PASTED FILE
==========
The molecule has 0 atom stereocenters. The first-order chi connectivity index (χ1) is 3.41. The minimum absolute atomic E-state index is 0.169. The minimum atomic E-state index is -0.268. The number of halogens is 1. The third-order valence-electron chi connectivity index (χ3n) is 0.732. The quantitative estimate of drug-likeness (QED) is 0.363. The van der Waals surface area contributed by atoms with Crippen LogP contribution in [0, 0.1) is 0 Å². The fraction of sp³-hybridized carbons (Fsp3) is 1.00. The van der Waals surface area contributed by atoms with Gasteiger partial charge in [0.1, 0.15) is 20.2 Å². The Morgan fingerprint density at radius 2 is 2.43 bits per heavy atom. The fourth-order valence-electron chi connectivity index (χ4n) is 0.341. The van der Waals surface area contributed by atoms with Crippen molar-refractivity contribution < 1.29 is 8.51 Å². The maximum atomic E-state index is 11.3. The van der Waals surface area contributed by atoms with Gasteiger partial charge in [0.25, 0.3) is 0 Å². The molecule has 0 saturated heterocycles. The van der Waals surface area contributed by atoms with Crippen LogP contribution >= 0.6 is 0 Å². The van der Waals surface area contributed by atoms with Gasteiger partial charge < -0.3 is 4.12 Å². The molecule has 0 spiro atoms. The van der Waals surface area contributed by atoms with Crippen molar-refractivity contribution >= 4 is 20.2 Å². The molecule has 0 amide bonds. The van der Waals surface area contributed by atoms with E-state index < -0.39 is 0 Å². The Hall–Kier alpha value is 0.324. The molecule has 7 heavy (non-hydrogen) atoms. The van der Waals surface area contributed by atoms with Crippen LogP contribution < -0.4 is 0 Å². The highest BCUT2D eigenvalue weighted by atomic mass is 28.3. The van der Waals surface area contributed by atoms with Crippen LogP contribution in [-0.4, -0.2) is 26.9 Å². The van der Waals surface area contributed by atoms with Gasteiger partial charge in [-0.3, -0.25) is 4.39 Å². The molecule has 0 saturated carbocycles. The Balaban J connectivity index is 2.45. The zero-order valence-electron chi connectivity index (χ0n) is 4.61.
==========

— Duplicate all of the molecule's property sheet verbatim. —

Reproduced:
The molecule has 0 atom stereocenters. The first-order chi connectivity index (χ1) is 3.41. The minimum absolute atomic E-state index is 0.169. The minimum atomic E-state index is -0.268. The number of halogens is 1. The third-order valence-electron chi connectivity index (χ3n) is 0.732. The quantitative estimate of drug-likeness (QED) is 0.363. The van der Waals surface area contributed by atoms with Crippen LogP contribution in [0, 0.1) is 0 Å². The fraction of sp³-hybridized carbons (Fsp3) is 1.00. The van der Waals surface area contributed by atoms with Gasteiger partial charge in [0.1, 0.15) is 20.2 Å². The Morgan fingerprint density at radius 2 is 2.43 bits per heavy atom. The fourth-order valence-electron chi connectivity index (χ4n) is 0.341. The van der Waals surface area contributed by atoms with Crippen molar-refractivity contribution < 1.29 is 8.51 Å². The maximum atomic E-state index is 11.3. The van der Waals surface area contributed by atoms with Gasteiger partial charge in [0.25, 0.3) is 0 Å². The molecule has 0 saturated heterocycles. The van der Waals surface area contributed by atoms with Crippen LogP contribution >= 0.6 is 0 Å². The van der Waals surface area contributed by atoms with Gasteiger partial charge < -0.3 is 4.12 Å². The molecule has 0 spiro atoms. The van der Waals surface area contributed by atoms with Crippen molar-refractivity contribution >= 4 is 20.2 Å². The molecule has 0 amide bonds. The van der Waals surface area contributed by atoms with E-state index < -0.39 is 0 Å². The Hall–Kier alpha value is 0.324. The molecule has 7 heavy (non-hydrogen) atoms. The van der Waals surface area contributed by atoms with Crippen LogP contribution < -0.4 is 0 Å². The highest BCUT2D eigenvalue weighted by atomic mass is 28.3. The van der Waals surface area contributed by atoms with Crippen LogP contribution in [-0.4, -0.2) is 26.9 Å². The van der Waals surface area contributed by atoms with Gasteiger partial charge in [-0.3, -0.25) is 4.39 Å². The molecule has 0 saturated carbocycles. The Balaban J connectivity index is 2.45. The zero-order valence-electron chi connectivity index (χ0n) is 4.61.